On Mt. Kilimanjaro again (Post 2 of 10)

The good news is I did not loose my Kilimanjaro notes (diary), I found them in my bedroom on my return home; the bad news is I might be getting old and cannot remember where I leave things.

Wednesday 30th September
I boarded the flight from Mwanza to Kilimanjaro International Airport (KIA) through Dar es Salaam and reached KIA about 4:00PM. At Moshi I stayed at a quiet hostel and I suspect I was one of only two guests who slept there.

In the morning, the manager (or owner?) was curious to know where I was heading and when I revealed I was on my way to climb Kilimanjaro, he asked, "Where are you from?" Hearing that question made me feel like an alien from a distant planet. The man had only passing interest in me until I said I was on my way to Uhuru Peak.

I have heard a saying that people who climb mountains are not normal. I disagree. Those who climb once are perfectly normal. It is those who return to climb for the second time that are less than normal. In fact recalling my testimony of how tough it had been to climb last year, a waitress at the Moshi hotel where I stayed before the climb asked me, rather surprised, "You are back again?"

When I responded in the affirmative she asked, "I thought you said you will never climb this mountain again?"

I couldn't remember saying that but if I did that just shows how important it is to have a fading memory if you decide to climb Kilimanjaro more than once. Poor memory will not only make you to temporarily loose your Kilimanjaro diary, but it also most certainly will erase any unpleasant experiences you had from last year.

In the evening Notburga Maskini and Gerald Hando, who joined me on the climb this year, arrived at the hotel. Gerald brought me a camera that I borrowed from Muhidin Issa Michuzi to supplement my own camera so that I am not restricted by my camera's memory or battery hours and am able to take more photos than last year.

Next: The first steps

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Wednesday, 4 November 2009

Oops! I may have lost my Kilimanjaro notes

I may have lost the notebook on which I recorded my recent experience of climbing Mt. Kilimanjaro for the second time.

There are two possibilities: First, I may have dropped it while pulling out a book from my bag while on a flight yesterday from Mwanza to Dar es Salaam on Air Tanzania's De Havilland Dash 8 Series 300. Second, I could just have forgotten to pack it in my bag and it could actually be in my bedroom.

If I have lost the notebook, I have lost some important observations I made just after the climb, which I will not be able to recall a few weeks after the climb. I will find out within a few days. If the worse has happened, I will try to rewrite from memory what I can remember.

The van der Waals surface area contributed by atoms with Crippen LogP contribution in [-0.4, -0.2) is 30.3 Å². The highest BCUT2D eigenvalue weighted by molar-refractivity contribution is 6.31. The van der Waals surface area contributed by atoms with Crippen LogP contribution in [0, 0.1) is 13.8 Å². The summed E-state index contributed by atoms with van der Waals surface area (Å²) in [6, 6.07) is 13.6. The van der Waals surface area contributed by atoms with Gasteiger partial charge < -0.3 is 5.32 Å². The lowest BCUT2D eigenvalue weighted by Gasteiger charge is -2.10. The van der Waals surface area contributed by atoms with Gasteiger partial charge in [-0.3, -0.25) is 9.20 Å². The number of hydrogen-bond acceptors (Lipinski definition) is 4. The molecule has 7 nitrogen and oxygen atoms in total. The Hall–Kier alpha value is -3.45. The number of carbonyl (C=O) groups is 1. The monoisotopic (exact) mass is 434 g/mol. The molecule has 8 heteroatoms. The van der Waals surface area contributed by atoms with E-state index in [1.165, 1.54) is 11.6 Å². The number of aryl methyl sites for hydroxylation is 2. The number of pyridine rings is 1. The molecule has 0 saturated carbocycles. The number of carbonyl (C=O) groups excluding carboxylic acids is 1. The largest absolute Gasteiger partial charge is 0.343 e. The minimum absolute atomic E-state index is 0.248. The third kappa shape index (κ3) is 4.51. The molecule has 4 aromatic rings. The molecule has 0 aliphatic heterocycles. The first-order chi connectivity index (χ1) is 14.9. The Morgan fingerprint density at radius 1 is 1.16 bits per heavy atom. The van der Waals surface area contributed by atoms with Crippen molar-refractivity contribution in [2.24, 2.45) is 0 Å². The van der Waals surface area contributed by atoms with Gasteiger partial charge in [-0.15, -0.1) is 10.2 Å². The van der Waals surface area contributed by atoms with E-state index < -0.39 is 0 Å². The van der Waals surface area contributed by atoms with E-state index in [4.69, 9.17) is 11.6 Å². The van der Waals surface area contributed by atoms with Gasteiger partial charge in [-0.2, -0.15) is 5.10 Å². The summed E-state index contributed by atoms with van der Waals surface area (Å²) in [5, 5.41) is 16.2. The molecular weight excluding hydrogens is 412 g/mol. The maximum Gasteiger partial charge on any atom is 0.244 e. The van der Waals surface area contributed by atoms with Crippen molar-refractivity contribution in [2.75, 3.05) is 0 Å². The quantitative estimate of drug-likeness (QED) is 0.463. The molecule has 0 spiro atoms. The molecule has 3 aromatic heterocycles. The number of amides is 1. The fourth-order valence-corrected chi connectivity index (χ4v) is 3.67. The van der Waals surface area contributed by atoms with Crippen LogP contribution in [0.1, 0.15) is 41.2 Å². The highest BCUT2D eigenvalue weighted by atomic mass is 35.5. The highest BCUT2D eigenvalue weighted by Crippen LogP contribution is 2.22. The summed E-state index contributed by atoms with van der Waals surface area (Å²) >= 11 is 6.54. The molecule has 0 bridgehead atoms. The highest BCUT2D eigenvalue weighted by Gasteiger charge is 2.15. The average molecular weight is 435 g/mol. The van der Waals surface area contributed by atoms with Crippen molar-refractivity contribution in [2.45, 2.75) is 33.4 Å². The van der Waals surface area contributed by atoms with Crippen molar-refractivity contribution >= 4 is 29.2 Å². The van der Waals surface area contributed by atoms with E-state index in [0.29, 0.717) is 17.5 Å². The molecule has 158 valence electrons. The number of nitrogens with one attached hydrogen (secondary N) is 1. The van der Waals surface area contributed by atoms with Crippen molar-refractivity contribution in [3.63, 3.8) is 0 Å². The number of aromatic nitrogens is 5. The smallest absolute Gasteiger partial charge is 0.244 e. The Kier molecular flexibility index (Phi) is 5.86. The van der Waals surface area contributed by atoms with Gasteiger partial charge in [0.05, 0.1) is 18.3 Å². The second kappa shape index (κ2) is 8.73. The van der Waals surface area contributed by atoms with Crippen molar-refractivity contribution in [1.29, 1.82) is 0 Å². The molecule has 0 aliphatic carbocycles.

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Saturday, 31 October 2009

On Mt. Kilimanjaro again (Post 1 of 10)

When climbing Mt. Kilimanjaro last year I was not sure I would succeed in reaching the summit having taken seriously the warnings of the effects of altitude sickness on many first-time climbers. The person who designed a t-shirt with the words: "If you can't climb it, drink it", [If you can't climb the mountain, drink Kilimanjaro Lager] could be one of those climbers who succumbed to altitude sickness before reaching the summit.

I decided last year if I succeeded I would climb the mountain every year to raise money for charity. This year I climbed between October 1 - 8 and here is my experience divided up into 10 posts to provide some breathing space to readers.
28 September 2009
Sometime late in the morning, after I received an unexpected payment, I realized and decided that I could afford to depart from Butiama and spend the night at Mwanza before flying from Mwanza to the Kilimanjaro International Airport (KIA) through Dar es Salaam.

One of my sponsors last year, Air Tanzania Corporation, has been kind enough to give me free passage on their Dash 8 aircraft in support of my efforts to raise funds for charity.
Air Tanzania's De Havilland Dash 8
Rather than worry about how ill-prepared I am for climbing Kilimanjaro (experts recommend two months of intense exercising (I could count only about two weeks of riding around in a bicycle around Dar es Salaam), I am worried about the writing assignments I should complete before I set out to climb. I am due to write two articles for my regular column with the Sunday News, and a few extra assignments for the 10th anniversary of Mwalimu Julius Kambarage Nyerere's death. I was worried that I had bitten more than I could chew.

As I was about to drive off after midday I discovered both the car insurance premium and the road license had expired. I decided I had no option but to risk confronting the wrath of the law, but if the worse happened I decided I would plead for leniency because I was on my way to raise money for charity.

My heart skipped a beat on the way when at Bunda I was flagged down by a policeman who, to my relief, asked for a ride to the Baboon Bridge police post.

I spent the night trying to complete one of the my writing assignments. I slept at 0400.

Next: Where are you from?

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Saturday, 15 August 2009

The Mwalimu Nyerere Charity Climb 2009

My second climb of Mt. Kilimanjaro was centred on raising charitable donations for a Musoma-based organization called Community Alive.
As with last year, this year I am also combining my climb of Mt. Kilimanjaro with raising funds for charity. This year I am raising funds for Community Alive, an organization based in Musoma that is active in providing help to people affected by AIDS, primarily children.
Community Alive was launched in the mid nineties with the objective of informing youth and their peers on HIV/AIDS and what they can do to protect themselves, but has since evolved into a program that, today, assists people of all age groups affected by AIDS.
Community Alive's assistance to children includes:
  • education support activities (school uniforms, shoes, books and pens)
  • Home and school visits
  • counselling and recreational activities
  • food and medical support for families in need